On Tuesday morning we set off early. After a long walk up the Alpeiner valley we scrambled down a moraine on to the Alpeiner Ferner, before the normal route which was impassable due to rock fall and disappearing glacier, so we had to take a detour across the glacier, as suggested by the hut warden. Simon led us through the crevasses up to the Wildgrat Scharte (3170 metres), a rock ridge that both the book and the hut keeper said should not create a problem. Unfortunately the hot dry weather had removed most of the snow from the ascent gully, and we moved to an alternative gully which we could see that the guide had used. It required a bold lead by Simon, up a steep 40m scree gully with soft snow on top, to reach an anchorage point from which he could bring us up. Getting down the other side looked even worse, and we did this roped also, although it was actually less steep or exposed; the gaping bergschrund at the bottom turned out to be full of firm snow!
After that, the final glacier crossing and the long walk down to the Amberger Hut gave no further major problems, although the unstable boulders made walking slow. When at last we arrived at the Amberger Hut (2135 metres), there was no record of the booking that we had made the previous evening, but there was plenty of room in the dormitory, and a very welcome hot meal.
We had been unnerved by the long time that the previous day's journey had taken (and pleased that we had set off early), and decided to take it easy on Wednesday. After some discussion, our "rest day" turned out to be a walk up Schrankogel (3497 metres). The solid red line on the map turns, on close inspection, into a dotted red line for the top 200 metres, which could be described as an "exhilarating, airy scramble" on irregular blocks with a soft snow covering (about a UK grade 2 scramble with much more exposure). The view from the top on a cloudless day was worth it, however. We declined to take the more "interesting" East ridge down, but the descent still took us as long as the ascent. We rewarded ourselves in the evening with kaiserschmarren (scrambled pancake with apple sauce) except that Peter abstemiously had apfelstrudel with cream instead.
Our third day's glacier travel was on Thursday. We had inspected the Sulztalferner from the top of Schrankogel and it seemed relatively flat and crevasse-free. However, we took the (more "interesting") winter route across the glacier, rather than the summer route marked on the map, from which the glacier seemed mostly to have receded. In the event we wound tortuously between and across crevasses until finally we got to the foot of the Daunjoch (3057 metres), which we needed to cross. Thankfully the ascent of this was not as steep as we had feared, but it still gave us some trouble because of the lack of snow cover.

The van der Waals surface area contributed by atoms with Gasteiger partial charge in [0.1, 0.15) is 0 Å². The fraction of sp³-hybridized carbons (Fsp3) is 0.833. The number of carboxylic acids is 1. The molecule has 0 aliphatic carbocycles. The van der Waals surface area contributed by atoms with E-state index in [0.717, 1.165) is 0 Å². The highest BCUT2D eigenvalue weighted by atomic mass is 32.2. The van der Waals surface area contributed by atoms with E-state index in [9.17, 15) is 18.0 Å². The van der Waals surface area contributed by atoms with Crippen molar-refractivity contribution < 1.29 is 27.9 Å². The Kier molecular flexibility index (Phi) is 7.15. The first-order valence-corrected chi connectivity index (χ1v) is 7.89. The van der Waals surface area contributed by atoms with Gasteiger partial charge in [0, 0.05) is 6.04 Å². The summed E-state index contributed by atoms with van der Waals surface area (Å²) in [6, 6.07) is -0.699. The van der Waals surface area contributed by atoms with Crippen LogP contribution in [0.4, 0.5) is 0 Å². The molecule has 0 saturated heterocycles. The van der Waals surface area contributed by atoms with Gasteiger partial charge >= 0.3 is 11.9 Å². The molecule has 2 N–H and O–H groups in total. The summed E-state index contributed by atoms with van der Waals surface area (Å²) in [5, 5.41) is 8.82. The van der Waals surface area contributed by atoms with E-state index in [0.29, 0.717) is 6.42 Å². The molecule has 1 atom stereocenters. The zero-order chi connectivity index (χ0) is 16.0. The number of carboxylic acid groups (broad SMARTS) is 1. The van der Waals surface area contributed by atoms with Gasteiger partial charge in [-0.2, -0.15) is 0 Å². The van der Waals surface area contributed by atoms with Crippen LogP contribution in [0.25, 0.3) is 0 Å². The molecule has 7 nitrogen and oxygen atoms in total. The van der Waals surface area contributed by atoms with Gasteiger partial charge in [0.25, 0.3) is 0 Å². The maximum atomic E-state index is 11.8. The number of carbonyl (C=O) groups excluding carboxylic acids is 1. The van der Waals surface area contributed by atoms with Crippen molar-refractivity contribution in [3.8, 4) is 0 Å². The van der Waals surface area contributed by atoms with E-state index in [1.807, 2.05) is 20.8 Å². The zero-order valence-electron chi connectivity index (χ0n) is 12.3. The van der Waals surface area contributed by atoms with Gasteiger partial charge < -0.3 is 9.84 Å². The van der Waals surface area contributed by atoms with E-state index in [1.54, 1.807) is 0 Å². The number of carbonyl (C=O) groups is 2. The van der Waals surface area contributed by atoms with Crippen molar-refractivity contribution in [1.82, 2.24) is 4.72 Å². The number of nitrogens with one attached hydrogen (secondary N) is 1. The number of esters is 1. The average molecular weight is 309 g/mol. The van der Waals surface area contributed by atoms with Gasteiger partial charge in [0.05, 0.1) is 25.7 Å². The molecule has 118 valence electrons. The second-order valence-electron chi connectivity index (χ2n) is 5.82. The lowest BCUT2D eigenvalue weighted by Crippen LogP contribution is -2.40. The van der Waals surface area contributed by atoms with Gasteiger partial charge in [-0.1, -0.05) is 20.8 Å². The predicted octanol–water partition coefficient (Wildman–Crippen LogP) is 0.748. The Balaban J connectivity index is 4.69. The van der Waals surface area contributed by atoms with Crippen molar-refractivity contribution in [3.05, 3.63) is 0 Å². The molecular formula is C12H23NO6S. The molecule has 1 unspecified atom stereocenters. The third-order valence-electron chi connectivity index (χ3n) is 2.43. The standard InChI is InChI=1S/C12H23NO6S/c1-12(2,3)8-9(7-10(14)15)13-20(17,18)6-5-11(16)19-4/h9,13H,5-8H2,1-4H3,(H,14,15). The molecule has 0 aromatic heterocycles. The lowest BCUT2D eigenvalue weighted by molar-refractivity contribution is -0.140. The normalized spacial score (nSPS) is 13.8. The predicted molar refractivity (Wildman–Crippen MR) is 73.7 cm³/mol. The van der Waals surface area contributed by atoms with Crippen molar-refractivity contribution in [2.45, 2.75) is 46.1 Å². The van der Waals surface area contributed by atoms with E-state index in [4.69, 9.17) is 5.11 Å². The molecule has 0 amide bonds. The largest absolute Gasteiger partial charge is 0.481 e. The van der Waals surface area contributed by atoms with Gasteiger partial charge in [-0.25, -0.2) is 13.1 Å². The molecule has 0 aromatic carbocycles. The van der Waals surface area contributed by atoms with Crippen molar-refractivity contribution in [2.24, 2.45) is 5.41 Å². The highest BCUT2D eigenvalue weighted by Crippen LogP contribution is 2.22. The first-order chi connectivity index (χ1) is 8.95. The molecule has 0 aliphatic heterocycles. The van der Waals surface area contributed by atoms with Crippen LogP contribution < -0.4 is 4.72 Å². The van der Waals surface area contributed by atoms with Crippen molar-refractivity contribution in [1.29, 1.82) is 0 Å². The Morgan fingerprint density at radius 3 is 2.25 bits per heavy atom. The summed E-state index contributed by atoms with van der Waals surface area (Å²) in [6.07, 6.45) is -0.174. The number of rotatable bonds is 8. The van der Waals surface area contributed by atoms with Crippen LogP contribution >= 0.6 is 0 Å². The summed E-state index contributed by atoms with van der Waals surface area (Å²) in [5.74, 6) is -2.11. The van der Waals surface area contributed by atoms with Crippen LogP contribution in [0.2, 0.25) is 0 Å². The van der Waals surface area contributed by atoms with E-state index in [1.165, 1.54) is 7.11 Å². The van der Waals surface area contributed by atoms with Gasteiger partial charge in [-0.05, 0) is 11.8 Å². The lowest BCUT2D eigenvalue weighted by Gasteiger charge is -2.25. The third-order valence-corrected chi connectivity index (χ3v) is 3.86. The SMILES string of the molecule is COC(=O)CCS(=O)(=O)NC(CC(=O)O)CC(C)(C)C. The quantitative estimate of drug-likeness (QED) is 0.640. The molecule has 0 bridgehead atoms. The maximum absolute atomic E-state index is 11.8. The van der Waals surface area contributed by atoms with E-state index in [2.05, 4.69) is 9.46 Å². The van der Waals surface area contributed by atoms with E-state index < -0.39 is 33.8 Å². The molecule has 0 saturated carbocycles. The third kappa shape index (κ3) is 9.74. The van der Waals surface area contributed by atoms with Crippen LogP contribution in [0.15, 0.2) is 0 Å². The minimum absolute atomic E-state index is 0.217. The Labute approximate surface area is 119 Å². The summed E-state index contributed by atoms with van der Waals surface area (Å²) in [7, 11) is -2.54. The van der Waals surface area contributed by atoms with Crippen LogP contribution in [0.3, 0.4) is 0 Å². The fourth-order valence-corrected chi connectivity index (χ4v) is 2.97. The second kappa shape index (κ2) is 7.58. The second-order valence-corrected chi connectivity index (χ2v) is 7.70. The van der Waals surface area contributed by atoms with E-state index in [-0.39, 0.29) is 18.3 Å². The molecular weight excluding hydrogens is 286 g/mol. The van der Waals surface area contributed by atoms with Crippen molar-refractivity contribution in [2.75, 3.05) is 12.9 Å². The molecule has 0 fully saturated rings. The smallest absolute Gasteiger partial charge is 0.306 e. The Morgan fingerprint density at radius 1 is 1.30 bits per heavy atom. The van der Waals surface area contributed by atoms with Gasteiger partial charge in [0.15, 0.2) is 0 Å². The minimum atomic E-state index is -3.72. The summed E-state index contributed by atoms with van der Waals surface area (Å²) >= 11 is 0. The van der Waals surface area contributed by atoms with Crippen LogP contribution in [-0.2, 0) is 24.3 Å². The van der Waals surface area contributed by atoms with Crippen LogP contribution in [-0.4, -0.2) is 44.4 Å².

Once on the top, we looked for the glacier down the other side, as marked on the map, but could see no sign of it: only a rubble-filled valley leading down to a distant glacier with a background of ski-lift clutter. We set off down the valley, across rather unstable scree, and Peter and Jonathan in quick succession found the glacier, when a scree run turned abruptly into a (shallow) ice slide. We moved gingerly off onto firmer rubble, keeping well above the valley floor after a large boulder trundled past us. We were left puzzled about whether or not we were on glacier or ground until eventually we looked back and saw a shark's maw with icicle fangs - the bottom of the glacier with a cave hollowed out by the melt-water stream.
The remainder of the walk down to the Dresdner Hut (2308 metres) was incident-free and, when we arrived, they had an anonymous booking for someone coming from the Amberger Hut. We said it was us! Another comfortable bedroom and a good meal marked our final night on this trip.
We had been considering, for the Friday, going back via the Sulzenau Hut, but one look at the scree slope that was inviting us convinced us to take an easier option. A pleasant walk, via the Mutterberg See, took us down to the asphalt and motor cars of Mutterberg Alm, just in time to catch the bus back to Innsbruck, where our Pension awaited us. Another, quieter, meal near the Golden Roof on a calm warm evening, completed our week. As we downed successive rounds of Junge Wein, we reflected on how much we had experienced during the week and how, almost uniquely in the annals of YAC, we had actually achieved almost all that we had planned.
At the end of the week, Peter and Jonathan returned to Munich and England, while Simon and Carmen moved to the firmer ground of the limestone alps to sample some of the klettersteigs in the area.